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Kenyan flowers taking on the world

10 February 2014, 14:32

Cape Town - Agri-Vie, the private equity fund focused on food and agribusiness investments in Sub-Saharan Africa, has announced a $5m investment into Kariki Group, a specialist Kenyan flower exporting business.

According to Dave Douglas, investment advisor of Agri-Vie, the fund was attracted to making this investment in Kariki because of its reputation as a high quality supplier, its world class operational facilities and because it is an efficient and well managed business.

"The horticultural industry in Kenya is a significant contributor to the national GDP. Kenya now has a 38% market share of the massive flower supply in Europe," said Douglas.

Because Kenya is on the Equator, there is no real change of season. There are also a high percentage of sunlight hours during the year. Kenya has capitalised on these climatic and geographic advantages.

Conversely, growers in Europe have to utilise artificial lighting and heating to extend their growing period, thereby adding substantially to their costs.

The flower industry in Kenya has grown progressively from modest beginnings in the mid-1980s.

Within twenty years it emerged as one of the world’s leading flower exporting nations.

Recognising the potential, the Kariki Group was founded in 2002 by brothers Richard and Andrew Fernandes.

This was at a stage when the European floriculture sector became less cost competitive and began shrinking.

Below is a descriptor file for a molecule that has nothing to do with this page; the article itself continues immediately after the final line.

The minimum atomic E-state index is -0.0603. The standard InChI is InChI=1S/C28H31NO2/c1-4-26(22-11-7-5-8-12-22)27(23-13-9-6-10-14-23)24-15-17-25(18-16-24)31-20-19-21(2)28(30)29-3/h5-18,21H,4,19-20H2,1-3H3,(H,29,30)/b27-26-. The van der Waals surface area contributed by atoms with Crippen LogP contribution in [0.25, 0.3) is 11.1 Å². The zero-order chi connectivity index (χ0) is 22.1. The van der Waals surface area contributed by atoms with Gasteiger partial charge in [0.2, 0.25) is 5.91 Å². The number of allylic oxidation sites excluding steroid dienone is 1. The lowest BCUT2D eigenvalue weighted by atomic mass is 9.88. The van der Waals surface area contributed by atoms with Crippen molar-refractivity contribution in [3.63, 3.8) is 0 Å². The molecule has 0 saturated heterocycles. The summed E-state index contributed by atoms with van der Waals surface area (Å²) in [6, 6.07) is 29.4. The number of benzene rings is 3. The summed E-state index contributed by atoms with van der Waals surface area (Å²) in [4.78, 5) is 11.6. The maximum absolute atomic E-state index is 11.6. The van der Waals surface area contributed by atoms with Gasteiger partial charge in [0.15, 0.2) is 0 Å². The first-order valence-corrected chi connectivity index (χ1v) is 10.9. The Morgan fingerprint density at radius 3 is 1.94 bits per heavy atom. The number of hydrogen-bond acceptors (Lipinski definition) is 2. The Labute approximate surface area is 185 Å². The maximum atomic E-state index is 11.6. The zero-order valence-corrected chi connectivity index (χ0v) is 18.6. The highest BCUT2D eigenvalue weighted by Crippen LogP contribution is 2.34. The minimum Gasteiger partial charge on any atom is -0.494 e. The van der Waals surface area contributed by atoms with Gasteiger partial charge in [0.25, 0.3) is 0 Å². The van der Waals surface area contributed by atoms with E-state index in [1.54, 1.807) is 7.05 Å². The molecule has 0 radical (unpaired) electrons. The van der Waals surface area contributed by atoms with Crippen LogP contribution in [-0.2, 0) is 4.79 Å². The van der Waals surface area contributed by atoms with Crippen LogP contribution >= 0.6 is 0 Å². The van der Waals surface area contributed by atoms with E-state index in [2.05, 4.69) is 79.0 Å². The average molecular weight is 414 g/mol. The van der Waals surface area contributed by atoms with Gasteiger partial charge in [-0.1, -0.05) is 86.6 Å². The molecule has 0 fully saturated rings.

The cut flower industry operates to highly sophisticated and effective standards, said Douglas.

Within two days of cut flowers being harvested in Kenya, they are available to be sold to the consumer in Europe, having been trimmed, packaged and airfreighted overnight from Nairobi to Holland.

From there approximately two thirds of the flowers are sold through the massive Dutch flower auction at Aalsmeer.

Thereafter they are re-shipped to the final destination in countries as diverse as Sweden, Russia, USA and Japan.
Kariki is one of the fastest growing cut flower businesses in Kenya, operating from four different sites, all at different altitudes in the highlands.

This allows for optimum growth of different varieties.

For example, roses grown at higher altitudes produce bigger heads and deeper rich colours.

"Kenya is able to meet the high quality criteria demanded by the world markets," said Douglas.

"Kariki’s focus on the production of niche categories of flowers under proprietary rights sets it further apart from its competition."
Agri-Vie’s investment will assist the company to expand further, as growth opportunities are significant.

The European market's demand is also growing in the Japanese, Middle-Eastern and Australasian markets.

"Additionally, there is much potential to widening the product range in order to satisfy market needs," said Douglas.

Kariki’s environmental impact is positive with all Kariki’s operational sites holding both GlobalGap and KFC Silver accreditations, said Richard Fernandes, co-founder of the business.

Flower waste in the packing process is composted and utilised to re-enrich the soil, while rain water is harvested and utilised to supplement irrigation needs.

In addition, each of Kariki’s 1 200 employees actively participate in improving efficiencies and quality standards.

- Fin24


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